To round up, it is not surprising that Vikings had sports. Humans have always need physical activity and ways to entertain themselves. Some of the games where like what we have today, kind of most. We still have board games, ice skating and wrestling. Read more about these here:


Want to see the Vikings in Sweden?

Go on a Viking tour in Stockholm:



Angus Carlsson

Viking Tour Guide in Stockholm, Sweden.

Read more about Angus:



I’m a native of Stockholm County and dedicated to tell you about the history of my county. My trips are focused on the epochs of history and the people who lived back then. I will take you back in time!

I am very interested in history and service. I have worked as a guide before I started the company and been praised by both Swedish and international visitors. I grew up in Orkesta, a parish with a lot of history. From an early age, I have been interested in the past and how it lives on in today’s society. I will guide you in Swedish or English.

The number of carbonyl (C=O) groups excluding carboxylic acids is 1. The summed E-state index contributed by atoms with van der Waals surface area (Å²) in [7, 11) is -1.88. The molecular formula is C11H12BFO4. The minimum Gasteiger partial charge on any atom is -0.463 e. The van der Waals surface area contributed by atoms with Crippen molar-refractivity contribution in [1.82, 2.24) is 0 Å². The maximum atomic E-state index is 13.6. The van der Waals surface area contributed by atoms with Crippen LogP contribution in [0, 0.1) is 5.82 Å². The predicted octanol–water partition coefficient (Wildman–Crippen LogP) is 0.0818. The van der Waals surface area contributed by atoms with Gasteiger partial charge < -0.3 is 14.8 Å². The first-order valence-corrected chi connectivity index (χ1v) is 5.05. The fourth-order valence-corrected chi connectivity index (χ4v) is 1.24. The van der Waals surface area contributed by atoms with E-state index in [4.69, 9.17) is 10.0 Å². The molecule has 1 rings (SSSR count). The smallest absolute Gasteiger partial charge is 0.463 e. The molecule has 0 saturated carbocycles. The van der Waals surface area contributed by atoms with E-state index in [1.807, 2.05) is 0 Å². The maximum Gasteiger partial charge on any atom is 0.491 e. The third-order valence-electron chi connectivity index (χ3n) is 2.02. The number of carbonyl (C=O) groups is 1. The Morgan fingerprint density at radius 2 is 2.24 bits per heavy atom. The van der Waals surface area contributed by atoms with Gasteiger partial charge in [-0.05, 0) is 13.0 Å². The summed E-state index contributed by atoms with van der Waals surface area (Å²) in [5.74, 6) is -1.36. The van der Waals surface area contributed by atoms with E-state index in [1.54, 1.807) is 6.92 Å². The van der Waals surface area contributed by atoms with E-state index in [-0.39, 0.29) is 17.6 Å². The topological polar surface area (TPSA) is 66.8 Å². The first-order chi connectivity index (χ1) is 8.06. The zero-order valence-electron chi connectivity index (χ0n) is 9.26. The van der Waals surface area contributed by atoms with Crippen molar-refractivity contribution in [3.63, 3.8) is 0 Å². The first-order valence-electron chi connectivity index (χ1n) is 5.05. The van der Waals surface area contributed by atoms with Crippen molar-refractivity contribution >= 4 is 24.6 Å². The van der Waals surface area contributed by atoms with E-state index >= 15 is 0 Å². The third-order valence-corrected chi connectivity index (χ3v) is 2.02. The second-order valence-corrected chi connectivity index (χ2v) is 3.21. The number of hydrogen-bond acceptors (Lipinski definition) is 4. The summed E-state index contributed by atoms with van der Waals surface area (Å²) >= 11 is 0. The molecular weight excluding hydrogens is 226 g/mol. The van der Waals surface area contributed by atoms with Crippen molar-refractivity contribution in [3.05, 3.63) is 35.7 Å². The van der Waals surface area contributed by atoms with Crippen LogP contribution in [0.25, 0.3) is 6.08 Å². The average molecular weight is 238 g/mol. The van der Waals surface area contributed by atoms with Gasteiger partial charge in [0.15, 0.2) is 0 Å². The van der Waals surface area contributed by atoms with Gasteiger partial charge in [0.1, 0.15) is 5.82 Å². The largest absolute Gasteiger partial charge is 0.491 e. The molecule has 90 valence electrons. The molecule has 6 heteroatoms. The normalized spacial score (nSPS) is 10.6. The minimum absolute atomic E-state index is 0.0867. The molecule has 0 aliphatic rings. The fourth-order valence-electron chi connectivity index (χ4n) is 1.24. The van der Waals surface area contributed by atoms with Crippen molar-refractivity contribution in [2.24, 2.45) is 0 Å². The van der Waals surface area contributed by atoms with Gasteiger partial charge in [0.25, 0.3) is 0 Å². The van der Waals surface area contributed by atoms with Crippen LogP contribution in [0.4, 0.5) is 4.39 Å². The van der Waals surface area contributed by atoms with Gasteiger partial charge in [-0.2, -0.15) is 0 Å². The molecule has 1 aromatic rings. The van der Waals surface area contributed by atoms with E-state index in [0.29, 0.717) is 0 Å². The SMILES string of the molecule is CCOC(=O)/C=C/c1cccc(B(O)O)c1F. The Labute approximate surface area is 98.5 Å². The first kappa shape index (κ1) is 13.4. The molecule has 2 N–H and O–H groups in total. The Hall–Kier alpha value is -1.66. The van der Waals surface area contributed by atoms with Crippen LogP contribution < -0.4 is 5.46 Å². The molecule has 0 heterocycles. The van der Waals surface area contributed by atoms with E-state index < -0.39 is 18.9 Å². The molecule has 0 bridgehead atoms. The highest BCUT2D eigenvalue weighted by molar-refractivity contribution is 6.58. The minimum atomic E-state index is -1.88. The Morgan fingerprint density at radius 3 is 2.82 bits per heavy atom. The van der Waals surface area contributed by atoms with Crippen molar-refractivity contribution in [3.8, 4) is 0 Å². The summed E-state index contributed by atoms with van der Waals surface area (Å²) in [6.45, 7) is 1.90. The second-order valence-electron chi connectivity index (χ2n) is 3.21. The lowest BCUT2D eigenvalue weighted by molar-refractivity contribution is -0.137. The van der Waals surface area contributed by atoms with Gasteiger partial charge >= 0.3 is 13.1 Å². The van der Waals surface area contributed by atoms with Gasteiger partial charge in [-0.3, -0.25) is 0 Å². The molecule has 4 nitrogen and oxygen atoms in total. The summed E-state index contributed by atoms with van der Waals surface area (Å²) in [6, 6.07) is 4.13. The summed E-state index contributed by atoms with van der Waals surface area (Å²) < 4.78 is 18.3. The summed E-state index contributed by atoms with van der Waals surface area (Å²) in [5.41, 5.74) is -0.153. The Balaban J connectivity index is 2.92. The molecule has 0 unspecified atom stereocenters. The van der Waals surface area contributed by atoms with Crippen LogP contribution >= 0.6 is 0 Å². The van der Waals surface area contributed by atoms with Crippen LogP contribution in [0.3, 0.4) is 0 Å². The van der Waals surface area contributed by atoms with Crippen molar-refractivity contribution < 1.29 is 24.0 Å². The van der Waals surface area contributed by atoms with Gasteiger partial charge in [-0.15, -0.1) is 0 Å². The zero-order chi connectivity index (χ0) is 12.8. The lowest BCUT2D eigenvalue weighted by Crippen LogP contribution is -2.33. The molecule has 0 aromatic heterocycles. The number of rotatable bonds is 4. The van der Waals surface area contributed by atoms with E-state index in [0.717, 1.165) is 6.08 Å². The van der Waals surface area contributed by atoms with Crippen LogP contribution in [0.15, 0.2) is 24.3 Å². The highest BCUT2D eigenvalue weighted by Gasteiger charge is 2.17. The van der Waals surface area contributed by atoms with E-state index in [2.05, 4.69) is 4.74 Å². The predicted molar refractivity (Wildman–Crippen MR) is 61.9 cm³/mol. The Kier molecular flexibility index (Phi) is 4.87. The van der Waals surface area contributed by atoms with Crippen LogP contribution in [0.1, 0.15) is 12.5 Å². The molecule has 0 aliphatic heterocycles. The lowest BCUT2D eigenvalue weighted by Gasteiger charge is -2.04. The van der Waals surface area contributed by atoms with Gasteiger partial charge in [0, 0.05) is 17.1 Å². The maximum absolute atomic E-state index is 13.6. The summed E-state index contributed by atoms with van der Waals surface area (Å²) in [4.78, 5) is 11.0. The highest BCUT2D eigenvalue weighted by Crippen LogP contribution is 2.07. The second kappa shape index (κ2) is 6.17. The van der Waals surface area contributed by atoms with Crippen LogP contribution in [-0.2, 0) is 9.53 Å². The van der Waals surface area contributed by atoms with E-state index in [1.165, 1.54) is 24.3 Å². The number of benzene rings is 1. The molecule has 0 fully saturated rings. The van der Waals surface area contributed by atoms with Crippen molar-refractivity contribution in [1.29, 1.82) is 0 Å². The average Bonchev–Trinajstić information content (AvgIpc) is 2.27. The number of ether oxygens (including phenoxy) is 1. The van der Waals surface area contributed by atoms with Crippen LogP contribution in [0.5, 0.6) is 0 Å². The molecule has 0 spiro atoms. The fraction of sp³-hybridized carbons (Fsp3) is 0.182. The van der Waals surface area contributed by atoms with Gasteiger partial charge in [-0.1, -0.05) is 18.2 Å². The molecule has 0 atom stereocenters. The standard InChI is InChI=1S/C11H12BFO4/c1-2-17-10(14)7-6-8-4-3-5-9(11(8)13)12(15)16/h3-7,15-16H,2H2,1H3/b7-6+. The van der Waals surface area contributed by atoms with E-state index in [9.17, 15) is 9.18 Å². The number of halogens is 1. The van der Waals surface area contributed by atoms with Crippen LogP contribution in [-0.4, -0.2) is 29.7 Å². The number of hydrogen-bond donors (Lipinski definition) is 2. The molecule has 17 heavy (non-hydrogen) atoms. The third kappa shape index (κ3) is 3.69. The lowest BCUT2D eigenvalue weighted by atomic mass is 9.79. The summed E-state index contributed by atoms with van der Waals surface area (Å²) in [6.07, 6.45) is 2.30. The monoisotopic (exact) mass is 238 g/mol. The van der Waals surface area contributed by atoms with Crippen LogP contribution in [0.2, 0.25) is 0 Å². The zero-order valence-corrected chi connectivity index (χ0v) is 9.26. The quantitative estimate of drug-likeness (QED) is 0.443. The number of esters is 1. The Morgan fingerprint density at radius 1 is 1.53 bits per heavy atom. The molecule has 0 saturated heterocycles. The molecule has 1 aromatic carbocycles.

I became I guide because I’m passionate about history. I love to educate and entertain people about it. I have always been very interested in this subject and History was my number one subject in school.

Come join me as I guide you to the Viking age and other intriguing epochs of the history of Stockholm and Sweden! You are invited to travel back in time with me at Stockholm’s own time machine!

Want to find out more about the Viking tours:

Swedish Vikings and the Eastern World

Swedish Vikings and the Eastern World – Vikings in Russia